However, by February 14, 2012, DPSS changed its recommendations because in December 2011, Mother had voluntarily entered the MFI Recovery Center (MFI program), a residential substance abuse treatment facility, and had completed 45 days of the program as of January 28, 2012. The program provided Mother with an array of educational programs and counseling, such as substance abuse education, relapse prevention, self-esteem, step studies, parenting education, domestic violence, anger management, life skills, a 12-step program, and criminal addictive thinking. Mother had received a number of acknowledgements and certificates for completing portions of the program. Mother was also drug testing with negative results. Following her 45-day residential program, Mother enrolled in the outpatient MFI program and was residing in a sober living residence. The social worker believed that Mother was benefiting from the program, but noted, "however, time is the only factor that can determine the extent and her continued commitment to remaining drug free and her willingness to regain custody of her children."

MFI Recovery Center (My Family, Inc.) is a nonprofit alcohol and drug recovery treatment program.

On February 14, 2012, the juvenile court held a combined 12-month review hearing as to K.Y., and the jurisdictional/dispositional hearing as to N.H. At the hearing, DPSS recommended that services be offered to Mother. Mother's counsel argued that based on Mother's honesty and the "tremendous progress" that she has made, "the court could find a substantial probability" the children could be returned to her care if given services. Minors' counsel argued that Mother should be provided with services, given that in the last six months and her "very bad background," Mother has made "an extraordinary effort."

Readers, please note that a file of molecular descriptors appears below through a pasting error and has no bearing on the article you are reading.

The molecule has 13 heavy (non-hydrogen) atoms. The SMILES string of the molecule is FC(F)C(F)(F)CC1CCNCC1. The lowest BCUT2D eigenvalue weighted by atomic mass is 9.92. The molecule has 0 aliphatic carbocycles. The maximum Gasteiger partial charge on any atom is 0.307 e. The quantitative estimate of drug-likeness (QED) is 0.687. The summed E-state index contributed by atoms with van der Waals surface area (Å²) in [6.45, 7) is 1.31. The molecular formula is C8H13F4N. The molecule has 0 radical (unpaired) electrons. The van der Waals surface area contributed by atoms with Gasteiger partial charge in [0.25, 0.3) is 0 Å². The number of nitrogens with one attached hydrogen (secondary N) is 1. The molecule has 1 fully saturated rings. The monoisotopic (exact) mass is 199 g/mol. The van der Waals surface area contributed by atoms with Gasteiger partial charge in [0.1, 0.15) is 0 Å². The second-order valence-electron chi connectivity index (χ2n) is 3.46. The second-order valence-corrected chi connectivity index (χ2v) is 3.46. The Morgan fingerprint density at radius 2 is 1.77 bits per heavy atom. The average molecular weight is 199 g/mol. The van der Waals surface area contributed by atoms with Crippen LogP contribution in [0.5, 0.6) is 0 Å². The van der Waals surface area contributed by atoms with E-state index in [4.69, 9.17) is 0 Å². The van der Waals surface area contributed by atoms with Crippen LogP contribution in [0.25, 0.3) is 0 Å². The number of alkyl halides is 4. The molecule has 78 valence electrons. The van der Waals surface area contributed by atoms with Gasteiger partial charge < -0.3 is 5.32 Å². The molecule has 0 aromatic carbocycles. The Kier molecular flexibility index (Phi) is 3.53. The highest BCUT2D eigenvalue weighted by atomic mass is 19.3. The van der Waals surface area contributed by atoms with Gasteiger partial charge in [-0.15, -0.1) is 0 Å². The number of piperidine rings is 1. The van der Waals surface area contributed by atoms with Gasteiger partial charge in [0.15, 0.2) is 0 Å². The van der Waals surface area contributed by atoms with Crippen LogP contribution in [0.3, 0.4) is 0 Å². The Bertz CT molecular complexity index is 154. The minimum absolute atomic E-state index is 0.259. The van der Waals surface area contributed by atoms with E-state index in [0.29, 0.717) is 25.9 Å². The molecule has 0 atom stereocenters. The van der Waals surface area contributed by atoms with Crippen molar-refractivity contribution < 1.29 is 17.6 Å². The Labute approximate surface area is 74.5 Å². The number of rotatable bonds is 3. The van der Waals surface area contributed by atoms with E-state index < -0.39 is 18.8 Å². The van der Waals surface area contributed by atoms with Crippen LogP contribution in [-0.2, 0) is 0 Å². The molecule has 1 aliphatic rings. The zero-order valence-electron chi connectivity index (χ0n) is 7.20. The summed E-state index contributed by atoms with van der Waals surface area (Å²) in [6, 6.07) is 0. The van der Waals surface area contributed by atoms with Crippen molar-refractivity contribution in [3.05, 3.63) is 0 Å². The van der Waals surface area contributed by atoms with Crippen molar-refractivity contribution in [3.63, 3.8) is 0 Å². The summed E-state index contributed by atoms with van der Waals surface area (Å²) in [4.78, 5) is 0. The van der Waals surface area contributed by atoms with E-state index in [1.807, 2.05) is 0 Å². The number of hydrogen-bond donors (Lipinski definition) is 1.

The juvenile court disagreed, and explained: "I can see everyone has a lot of concern and compassion for the mother given what she's gone through, and I can certainly understand that, but the Court has an obligation to protect these young children and I can't lose sight of that, and that is the court's foremost obligation. [¶] I just don't feel that the court would be protective of the children if it followed [DPSS]'s recommendation. I feel bad for mother. She's certainly had a hard life, but she has a longstanding drug problem. She didn't do so well in the first six months of her review period with [K.Y.] [¶] The court was convinced to give her an additional six months where she got pregnant again and began using methamphetamine while pregnant with another baby and used methamphetamine during her second six months of the review period regarding [K.Y.]'s review."

As to K.Y., the juvenile court terminated reunification services and set a section 366.26 hearing. It found by clear and convincing evidence that Mother had failed to make substantive progress or complete her case plan, and that there was no substantial probability of returning the child to Mother if given additional services.

As to N.H., the juvenile court found the allegations in the petition true and declared him a dependent of the court. It denied Mother services pursuant to section 361.5, subdivision (b)(10) and (b)(13). In regard to section 361.5, subdivision (b)(13), the juvenile court noted that, "No one has argued (b)(13). I believe that was discussed in a previous hearing on this. But, the evidence is all through the report that mother comes within (b)(13)." The juvenile court thereafter gave the parties an opportunity to comment on the (b)(13) finding. Mother's counsel argued that there was insufficient evidence to make a finding under (b)(13). The juvenile court disagreed. It denied Mother services "as not being in the best interest of the child," pursuant to section 361.5, subdivision (b)(10) and (b)(13), and set a section 366.26 hearing.

II


DISCUSSION

A. Termination of Services as to K.Y.

Mother contends, and DPSS agrees, that there was insufficient evidence to support the juvenile court's order terminating reunification services as to K.Y. The parties, therefore, believe that Mother was entitled to six additional months of reunification services.

When a dependent child is not returned to parental custody at the 12-month review hearing, the juvenile court has three options: (1) set a selection and implementation hearing; (2) order the child remain in long-term foster care; or (3) continue reunification efforts for an additional six months to the 18-month date. (§ 366.21, subd. (g)(1)-(3).) "The court shall continue the case only if it finds that there is a substantial probability that the child will be returned to the physical custody of his or her parent . . . and safely maintained in the home within the extended period of time or that reasonable services have not been provided to the parent . . . ." (§ 366.21, subd. (g)(1).)